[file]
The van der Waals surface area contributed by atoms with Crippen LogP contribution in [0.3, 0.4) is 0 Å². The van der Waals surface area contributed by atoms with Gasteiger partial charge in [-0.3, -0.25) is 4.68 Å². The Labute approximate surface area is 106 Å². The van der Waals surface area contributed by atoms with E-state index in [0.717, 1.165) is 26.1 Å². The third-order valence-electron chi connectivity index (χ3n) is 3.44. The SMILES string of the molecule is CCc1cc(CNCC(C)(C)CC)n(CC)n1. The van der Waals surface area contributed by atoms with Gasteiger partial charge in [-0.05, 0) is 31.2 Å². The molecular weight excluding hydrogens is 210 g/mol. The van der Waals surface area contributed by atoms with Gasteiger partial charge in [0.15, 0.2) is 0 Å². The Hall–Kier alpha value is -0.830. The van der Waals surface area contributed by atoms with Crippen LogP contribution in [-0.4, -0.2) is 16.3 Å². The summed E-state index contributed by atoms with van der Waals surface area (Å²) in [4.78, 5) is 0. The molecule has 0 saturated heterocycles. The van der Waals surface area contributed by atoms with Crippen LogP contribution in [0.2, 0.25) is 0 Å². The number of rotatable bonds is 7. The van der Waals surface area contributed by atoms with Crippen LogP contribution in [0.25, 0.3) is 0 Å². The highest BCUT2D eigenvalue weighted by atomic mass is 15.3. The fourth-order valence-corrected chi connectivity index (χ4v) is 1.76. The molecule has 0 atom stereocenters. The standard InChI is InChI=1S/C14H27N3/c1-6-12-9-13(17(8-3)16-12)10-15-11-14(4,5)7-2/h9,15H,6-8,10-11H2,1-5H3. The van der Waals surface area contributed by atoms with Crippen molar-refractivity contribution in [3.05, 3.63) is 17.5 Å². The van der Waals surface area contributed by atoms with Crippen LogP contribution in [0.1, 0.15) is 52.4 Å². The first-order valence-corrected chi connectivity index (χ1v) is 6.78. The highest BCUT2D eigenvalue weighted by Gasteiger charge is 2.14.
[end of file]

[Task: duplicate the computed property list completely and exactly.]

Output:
The van der Waals surface area contributed by atoms with Crippen LogP contribution in [0.3, 0.4) is 0 Å². The van der Waals surface area contributed by atoms with Gasteiger partial charge in [-0.3, -0.25) is 4.68 Å². The Labute approximate surface area is 106 Å². The van der Waals surface area contributed by atoms with E-state index in [0.717, 1.165) is 26.1 Å². The third-order valence-electron chi connectivity index (χ3n) is 3.44. The SMILES string of the molecule is CCc1cc(CNCC(C)(C)CC)n(CC)n1. The van der Waals surface area contributed by atoms with Gasteiger partial charge in [-0.05, 0) is 31.2 Å². The molecular weight excluding hydrogens is 210 g/mol. The van der Waals surface area contributed by atoms with Gasteiger partial charge in [0.15, 0.2) is 0 Å². The Hall–Kier alpha value is -0.830. The van der Waals surface area contributed by atoms with Crippen LogP contribution in [-0.4, -0.2) is 16.3 Å². The summed E-state index contributed by atoms with van der Waals surface area (Å²) in [4.78, 5) is 0. The molecule has 0 saturated heterocycles. The van der Waals surface area contributed by atoms with Crippen LogP contribution in [0.2, 0.25) is 0 Å². The number of rotatable bonds is 7. The van der Waals surface area contributed by atoms with Crippen LogP contribution in [0.25, 0.3) is 0 Å². The highest BCUT2D eigenvalue weighted by atomic mass is 15.3. The fourth-order valence-corrected chi connectivity index (χ4v) is 1.76. The molecule has 0 atom stereocenters. The standard InChI is InChI=1S/C14H27N3/c1-6-12-9-13(17(8-3)16-12)10-15-11-14(4,5)7-2/h9,15H,6-8,10-11H2,1-5H3. The van der Waals surface area contributed by atoms with Crippen molar-refractivity contribution in [3.05, 3.63) is 17.5 Å². The van der Waals surface area contributed by atoms with Crippen LogP contribution in [0.1, 0.15) is 52.4 Å². The first-order valence-corrected chi connectivity index (χ1v) is 6.78. The highest BCUT2D eigenvalue weighted by Gasteiger charge is 2.14.